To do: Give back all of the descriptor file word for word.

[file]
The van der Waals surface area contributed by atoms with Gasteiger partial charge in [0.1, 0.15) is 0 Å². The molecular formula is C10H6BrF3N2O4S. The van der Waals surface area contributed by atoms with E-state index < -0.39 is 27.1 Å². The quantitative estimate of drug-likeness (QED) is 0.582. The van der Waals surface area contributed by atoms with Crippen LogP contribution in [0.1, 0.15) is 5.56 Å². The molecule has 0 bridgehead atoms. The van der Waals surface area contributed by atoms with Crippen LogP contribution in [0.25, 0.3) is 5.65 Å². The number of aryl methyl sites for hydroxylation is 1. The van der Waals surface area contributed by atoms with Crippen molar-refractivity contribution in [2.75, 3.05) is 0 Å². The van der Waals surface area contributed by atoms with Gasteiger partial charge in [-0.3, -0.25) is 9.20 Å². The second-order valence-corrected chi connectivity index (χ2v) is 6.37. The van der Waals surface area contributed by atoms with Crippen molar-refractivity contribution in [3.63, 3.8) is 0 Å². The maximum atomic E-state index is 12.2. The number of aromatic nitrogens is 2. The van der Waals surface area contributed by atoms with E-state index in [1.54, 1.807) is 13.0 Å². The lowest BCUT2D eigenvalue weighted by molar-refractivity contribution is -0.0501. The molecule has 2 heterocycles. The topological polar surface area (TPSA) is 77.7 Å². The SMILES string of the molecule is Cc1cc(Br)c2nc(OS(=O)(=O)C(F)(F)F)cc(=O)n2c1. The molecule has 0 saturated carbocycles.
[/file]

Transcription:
The van der Waals surface area contributed by atoms with Gasteiger partial charge in [0.1, 0.15) is 0 Å². The molecular formula is C10H6BrF3N2O4S. The van der Waals surface area contributed by atoms with E-state index < -0.39 is 27.1 Å². The quantitative estimate of drug-likeness (QED) is 0.582. The van der Waals surface area contributed by atoms with Crippen LogP contribution in [0.1, 0.15) is 5.56 Å². The molecule has 0 bridgehead atoms. The van der Waals surface area contributed by atoms with Crippen LogP contribution in [0.25, 0.3) is 5.65 Å². The number of aryl methyl sites for hydroxylation is 1. The van der Waals surface area contributed by atoms with Crippen molar-refractivity contribution in [2.75, 3.05) is 0 Å². The van der Waals surface area contributed by atoms with Gasteiger partial charge in [-0.3, -0.25) is 9.20 Å². The second-order valence-corrected chi connectivity index (χ2v) is 6.37. The van der Waals surface area contributed by atoms with Crippen molar-refractivity contribution in [3.63, 3.8) is 0 Å². The maximum atomic E-state index is 12.2. The number of aromatic nitrogens is 2. The van der Waals surface area contributed by atoms with E-state index in [1.54, 1.807) is 13.0 Å². The lowest BCUT2D eigenvalue weighted by molar-refractivity contribution is -0.0501. The molecule has 2 heterocycles. The topological polar surface area (TPSA) is 77.7 Å². The SMILES string of the molecule is Cc1cc(Br)c2nc(OS(=O)(=O)C(F)(F)F)cc(=O)n2c1. The molecule has 0 saturated carbocycles.